Devil in the detail for city hopefuls of hosting 2020 Olympics
After years of hard work and extensive lobbying, Tokyo, Istanbul and Madrid are soon to find out which takes gold
Also on next weekend’s agenda is a vote for the replacement for incumbent IOC president Jacques Rogge and what sport will be included in the 2020 programme, from wrestling, baseball/softball and squash. One thing is certain and that is public perception doesn’t always run parallel with IOC thinking.
The only candidate in the presidential race, who is widely known, is former polevault world-record holder and Olympic champion, Sergei Bubka. He’s not considered a front runner, with Germany’s Tomas Bach the warm favourite to take over from Rogge.
“In choosing the city for 2020, personal choices will come down to politics as well as the best lobbying,” says the IOC official. “And people will look back to Britain on that one, when they pulled off their great stroke when Blair worked his ass off. The public would certainly know Sergei Bubka more than any of the other presidential candidates. But the public don’t have any votes and that’s what this process comes down to.”
Tokyo a warm order
The Japanese capital, the only one of the three cities that has staged the Olympics before, in 1964, is widely seen as a no-risk decision and that brings its own comforts. The infrastructure and communication networks are typically top end Japanese with their logo “Discover Tomorrow” hammering home the point of modern, functional and organised. It’s also compact, with 85 per cent of the competition venues within an 8km radius of the athletes’ Olympic Village, or, a 20 minute journey.
“Yes, they are a safe bet,” says the IOC official. “Tokyo would be good for the (Olympic) movement. But latterly their nuclear problems in the north of the country after the earthquake have been a talking point among the IOC members. They are asking ‘Is it under control’?”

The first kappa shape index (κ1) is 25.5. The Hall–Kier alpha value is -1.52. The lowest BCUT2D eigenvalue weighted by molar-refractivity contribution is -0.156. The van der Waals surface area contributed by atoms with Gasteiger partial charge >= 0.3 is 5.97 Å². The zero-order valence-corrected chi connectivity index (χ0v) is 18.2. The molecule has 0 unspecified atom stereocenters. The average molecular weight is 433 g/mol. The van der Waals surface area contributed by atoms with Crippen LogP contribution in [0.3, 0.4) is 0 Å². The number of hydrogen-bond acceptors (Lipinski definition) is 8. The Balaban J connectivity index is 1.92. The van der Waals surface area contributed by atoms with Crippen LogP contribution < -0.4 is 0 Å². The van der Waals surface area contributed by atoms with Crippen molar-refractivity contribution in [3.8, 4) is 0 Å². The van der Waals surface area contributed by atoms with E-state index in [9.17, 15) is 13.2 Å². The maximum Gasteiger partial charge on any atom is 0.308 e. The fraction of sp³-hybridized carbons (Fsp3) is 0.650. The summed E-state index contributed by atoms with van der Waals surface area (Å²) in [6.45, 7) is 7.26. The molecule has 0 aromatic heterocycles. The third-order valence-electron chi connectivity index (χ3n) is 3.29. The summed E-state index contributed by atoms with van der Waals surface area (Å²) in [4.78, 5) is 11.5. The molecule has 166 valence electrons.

For a city like Istanbul that straddles Europe and Asia, success would be a significant demonstration of maturity and confidence. It would allow Turkey to become the first secular Muslim country to host the event.
That 42 per cent of the population are under 25 would also please IOC thinking. An opening ceremony that promises a spectacle of 70,000 seated and another 500,000 spectators along the shores of the Bosporus is, however, countered by unrest in the country.
In May of this year prime minister Recep Erdogan denied he was a dictator following heavy-handed military tactics used against demonstrating civilians. He may have damaged his country’s bid.
“We did not use fists against the fists, but from now on, our law enforcement will act in a different manner. We don’t need anyone from abroad to teach us what to do . . . The lobby of the money-lenders is acting as well,” he said.
There would be some within in the IOC who would find that offensive.
“Istanbul and the recent demonstrations in that country, they are recovering from that,” said the IOC Official diplomatically.
Where 70 per cent of the venues need to be built in Istanbul, Madrid has the vast majority of the infrastructure in place. The city seeks to demonstrate that the Olympic Games can be organised with low financial investment without compromising the delivery of a high-quality Olympic experience. Madrid is motivated by the belief that the games would act as a stimulus for much-needed economic development and employment.